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Sir Philip Green right to propose centralised approach

Sir Philip Green has spotted that the government is inefficient. It buys laptops and paper for wildly different and inflated prices, and manages its property portfolio appallingly. He proposes centralisation, and who could argue against that? A central agency could distribute supplies much more cheaply than every business unit buying their own.

Can good services remain standing?

Like the suffocating drone of vuvuzelas, cuts continue to dominate the atmosphere in the children's services arena and in public services more generally.

Less money, but much more purpose

The Association of Directors of Children's Services' (ADCS) policy paper, which outlines some priorities to Education Secretary Michael Gove, is compelling and constructive in how the sector can do more with less while meeting government objectives.

Editorial: This cycle of hate does children no good

The outburst of vitriol towards social workers emanating from some of the media and online message boards in the wake of Baby P has been comparable in tone to the daily demonisation of young people. They don't need to be repeated here. It is the tone of hate. The Sun newspaper has whipped up a bloodthirsty witch-hunt, inciting readers to sign an online petition for all the Haringey workers involved to be sacked. It's as if identifying and punishing those culpable would somehow resolve the problem and bring closure.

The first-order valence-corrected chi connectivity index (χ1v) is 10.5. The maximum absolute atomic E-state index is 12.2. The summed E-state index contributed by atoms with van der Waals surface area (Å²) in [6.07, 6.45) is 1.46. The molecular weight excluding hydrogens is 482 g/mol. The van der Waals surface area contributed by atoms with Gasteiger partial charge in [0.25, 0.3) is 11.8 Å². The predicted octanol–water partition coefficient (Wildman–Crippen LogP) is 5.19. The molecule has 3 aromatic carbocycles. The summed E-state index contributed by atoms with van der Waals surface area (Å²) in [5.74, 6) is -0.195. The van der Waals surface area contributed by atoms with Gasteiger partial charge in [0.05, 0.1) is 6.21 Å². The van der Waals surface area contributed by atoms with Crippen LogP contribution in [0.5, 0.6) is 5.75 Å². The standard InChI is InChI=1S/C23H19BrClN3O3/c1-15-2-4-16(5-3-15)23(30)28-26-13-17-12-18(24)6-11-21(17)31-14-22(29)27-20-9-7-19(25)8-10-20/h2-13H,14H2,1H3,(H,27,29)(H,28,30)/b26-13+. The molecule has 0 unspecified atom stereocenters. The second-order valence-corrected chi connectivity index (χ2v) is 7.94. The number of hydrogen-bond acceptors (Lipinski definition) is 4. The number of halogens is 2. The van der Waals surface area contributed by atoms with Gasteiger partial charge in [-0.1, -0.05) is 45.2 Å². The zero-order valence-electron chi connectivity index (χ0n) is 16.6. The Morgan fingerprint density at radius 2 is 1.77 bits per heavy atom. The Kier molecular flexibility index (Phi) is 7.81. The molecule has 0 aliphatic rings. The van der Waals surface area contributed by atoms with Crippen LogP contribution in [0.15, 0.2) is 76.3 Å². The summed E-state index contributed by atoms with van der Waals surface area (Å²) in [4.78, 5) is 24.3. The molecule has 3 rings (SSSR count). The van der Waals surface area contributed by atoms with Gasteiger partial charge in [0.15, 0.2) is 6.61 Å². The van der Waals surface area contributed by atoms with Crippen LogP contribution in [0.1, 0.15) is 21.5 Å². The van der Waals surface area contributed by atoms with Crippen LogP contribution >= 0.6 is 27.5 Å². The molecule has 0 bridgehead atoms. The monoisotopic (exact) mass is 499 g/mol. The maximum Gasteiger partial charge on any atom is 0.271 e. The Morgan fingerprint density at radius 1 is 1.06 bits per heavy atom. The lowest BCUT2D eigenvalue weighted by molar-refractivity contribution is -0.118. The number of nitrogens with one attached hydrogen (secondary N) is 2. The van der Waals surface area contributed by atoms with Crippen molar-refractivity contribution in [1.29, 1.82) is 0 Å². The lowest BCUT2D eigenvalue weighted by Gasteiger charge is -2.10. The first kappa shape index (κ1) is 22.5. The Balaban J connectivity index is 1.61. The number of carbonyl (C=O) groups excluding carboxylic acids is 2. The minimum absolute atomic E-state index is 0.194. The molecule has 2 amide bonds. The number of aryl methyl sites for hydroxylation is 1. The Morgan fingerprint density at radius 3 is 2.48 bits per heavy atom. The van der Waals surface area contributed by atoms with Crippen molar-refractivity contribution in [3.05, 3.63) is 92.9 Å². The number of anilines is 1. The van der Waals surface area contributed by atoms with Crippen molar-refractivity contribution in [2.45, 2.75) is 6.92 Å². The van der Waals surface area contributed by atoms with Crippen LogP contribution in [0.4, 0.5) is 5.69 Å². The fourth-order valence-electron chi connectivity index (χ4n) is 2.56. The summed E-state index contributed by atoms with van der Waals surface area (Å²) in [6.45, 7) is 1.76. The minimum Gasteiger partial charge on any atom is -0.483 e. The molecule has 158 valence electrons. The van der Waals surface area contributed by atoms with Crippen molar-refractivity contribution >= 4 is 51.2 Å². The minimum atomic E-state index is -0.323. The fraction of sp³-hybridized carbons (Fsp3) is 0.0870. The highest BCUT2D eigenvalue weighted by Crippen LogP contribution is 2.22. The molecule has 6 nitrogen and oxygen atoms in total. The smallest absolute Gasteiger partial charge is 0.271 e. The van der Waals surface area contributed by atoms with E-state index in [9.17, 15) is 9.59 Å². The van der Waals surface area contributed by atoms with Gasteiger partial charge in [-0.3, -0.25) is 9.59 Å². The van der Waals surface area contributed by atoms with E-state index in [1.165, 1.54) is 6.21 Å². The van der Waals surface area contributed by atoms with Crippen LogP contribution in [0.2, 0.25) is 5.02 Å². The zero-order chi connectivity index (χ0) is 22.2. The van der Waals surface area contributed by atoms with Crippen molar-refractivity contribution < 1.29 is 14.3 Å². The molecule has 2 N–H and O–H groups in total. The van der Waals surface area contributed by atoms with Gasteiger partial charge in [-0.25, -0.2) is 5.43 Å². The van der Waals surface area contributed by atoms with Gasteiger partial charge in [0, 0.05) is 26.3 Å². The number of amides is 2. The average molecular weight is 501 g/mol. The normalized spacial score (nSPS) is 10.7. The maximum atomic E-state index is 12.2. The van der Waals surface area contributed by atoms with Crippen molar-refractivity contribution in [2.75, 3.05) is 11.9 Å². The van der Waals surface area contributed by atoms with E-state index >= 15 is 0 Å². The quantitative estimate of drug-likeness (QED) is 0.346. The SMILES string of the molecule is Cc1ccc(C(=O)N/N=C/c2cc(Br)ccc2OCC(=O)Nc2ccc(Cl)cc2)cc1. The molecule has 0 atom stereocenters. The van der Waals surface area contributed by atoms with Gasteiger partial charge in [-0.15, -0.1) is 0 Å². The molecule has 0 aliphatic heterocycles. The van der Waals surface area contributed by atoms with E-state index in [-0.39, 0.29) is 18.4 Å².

Policy into practice Childhood bereavement

The issue: Over the past few weeks, advertising in shops and the media has reminded us to make a fuss of our dads on Father's Day. However, for many young people 21 June will be a day of sadness, not celebration. Every 22 minutes a child in Britain is bereaved of a parent - this equates to more than 24,000 newly bereaved children every year.

Opinion: Who carries the can when things go wrong in childsafeguarding?

What did you think last month when you heard that the Prime Minister of South Korea had offered his resignation in the wake of the ferry disaster? I don't suppose anybody thought that the PM had been at the helm of the ship that sunk, or that he could personally be held to blame for any lapses in the training of supervision of the ferry. But the culture in South Korea expects that those in highest authority carry responsibility for anything that goes wrong.

An alternative approach to helping looked-after children gain good grades

When middle-class children fall behind at school, the parental response is often special tutoring. In London, tutoring for secondary school admission is a substantial industry, and in Birmingham almost all children being put in for grammar school tests are tutored. I'm not judging this, by the way, I was tutored (fruitlessly) for my French O-level; and we paid for extra music lessons whenever needed.

Family help will work for generations

Our main feature this week focuses on how Family Intervention Projects (FIPs) are turning many lives around. FIPs are in vogue. The Prime Minister pledged to extend them to 50,000 of the most chaotic families last autumn. And there is a rich seam of evidence now emerging that FIPs work. The latest evaluations suggest that two-thirds of families are no longer involved in antisocial behaviour as a result.

Children in care need to be heard

Young people from the UK Youth Parliament (UKYP) debated in the House of Commons chamber last Friday, the first body of people other than MPs to occupy the green benches.

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